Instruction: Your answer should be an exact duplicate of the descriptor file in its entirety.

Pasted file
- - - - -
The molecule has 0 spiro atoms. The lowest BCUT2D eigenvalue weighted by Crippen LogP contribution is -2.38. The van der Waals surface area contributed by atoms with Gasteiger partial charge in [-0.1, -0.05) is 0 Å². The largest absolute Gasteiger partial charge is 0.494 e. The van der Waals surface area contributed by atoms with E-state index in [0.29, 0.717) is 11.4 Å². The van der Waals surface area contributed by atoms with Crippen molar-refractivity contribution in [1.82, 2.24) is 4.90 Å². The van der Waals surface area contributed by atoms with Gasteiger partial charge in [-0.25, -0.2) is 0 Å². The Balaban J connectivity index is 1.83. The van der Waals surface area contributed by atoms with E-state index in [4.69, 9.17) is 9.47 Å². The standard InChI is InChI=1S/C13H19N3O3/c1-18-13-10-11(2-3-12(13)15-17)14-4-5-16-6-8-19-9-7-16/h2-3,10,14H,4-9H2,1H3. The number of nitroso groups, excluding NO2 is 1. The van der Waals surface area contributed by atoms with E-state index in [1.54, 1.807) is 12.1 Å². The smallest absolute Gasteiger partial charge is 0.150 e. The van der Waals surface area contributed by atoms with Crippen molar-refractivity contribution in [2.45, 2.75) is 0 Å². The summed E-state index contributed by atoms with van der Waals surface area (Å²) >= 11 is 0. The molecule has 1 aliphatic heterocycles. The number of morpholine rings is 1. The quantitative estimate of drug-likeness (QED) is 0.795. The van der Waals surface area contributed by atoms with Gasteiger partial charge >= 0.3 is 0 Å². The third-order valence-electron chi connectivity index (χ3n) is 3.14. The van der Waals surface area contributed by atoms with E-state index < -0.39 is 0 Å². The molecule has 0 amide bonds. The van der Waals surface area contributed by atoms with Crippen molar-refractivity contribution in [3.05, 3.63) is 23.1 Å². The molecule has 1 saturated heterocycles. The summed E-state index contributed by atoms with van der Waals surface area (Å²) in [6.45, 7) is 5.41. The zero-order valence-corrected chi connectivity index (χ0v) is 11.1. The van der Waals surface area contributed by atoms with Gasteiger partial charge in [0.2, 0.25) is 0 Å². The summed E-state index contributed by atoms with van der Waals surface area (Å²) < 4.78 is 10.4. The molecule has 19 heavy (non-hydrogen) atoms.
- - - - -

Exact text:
The molecule has 0 spiro atoms. The lowest BCUT2D eigenvalue weighted by Crippen LogP contribution is -2.38. The van der Waals surface area contributed by atoms with Gasteiger partial charge in [-0.1, -0.05) is 0 Å². The largest absolute Gasteiger partial charge is 0.494 e. The van der Waals surface area contributed by atoms with E-state index in [0.29, 0.717) is 11.4 Å². The van der Waals surface area contributed by atoms with Crippen molar-refractivity contribution in [1.82, 2.24) is 4.90 Å². The van der Waals surface area contributed by atoms with Gasteiger partial charge in [-0.25, -0.2) is 0 Å². The Balaban J connectivity index is 1.83. The van der Waals surface area contributed by atoms with E-state index in [4.69, 9.17) is 9.47 Å². The standard InChI is InChI=1S/C13H19N3O3/c1-18-13-10-11(2-3-12(13)15-17)14-4-5-16-6-8-19-9-7-16/h2-3,10,14H,4-9H2,1H3. The number of nitroso groups, excluding NO2 is 1. The van der Waals surface area contributed by atoms with E-state index in [1.54, 1.807) is 12.1 Å². The smallest absolute Gasteiger partial charge is 0.150 e. The van der Waals surface area contributed by atoms with Crippen molar-refractivity contribution in [2.45, 2.75) is 0 Å². The summed E-state index contributed by atoms with van der Waals surface area (Å²) >= 11 is 0. The molecule has 1 aliphatic heterocycles. The number of morpholine rings is 1. The quantitative estimate of drug-likeness (QED) is 0.795. The van der Waals surface area contributed by atoms with Gasteiger partial charge >= 0.3 is 0 Å². The third-order valence-electron chi connectivity index (χ3n) is 3.14. The van der Waals surface area contributed by atoms with E-state index < -0.39 is 0 Å². The molecule has 0 amide bonds. The van der Waals surface area contributed by atoms with Crippen molar-refractivity contribution in [3.05, 3.63) is 23.1 Å². The molecule has 1 saturated heterocycles. The summed E-state index contributed by atoms with van der Waals surface area (Å²) in [6.45, 7) is 5.41. The zero-order valence-corrected chi connectivity index (χ0v) is 11.1. The van der Waals surface area contributed by atoms with Gasteiger partial charge in [0.2, 0.25) is 0 Å². The summed E-state index contributed by atoms with van der Waals surface area (Å²) < 4.78 is 10.4. The molecule has 19 heavy (non-hydrogen) atoms.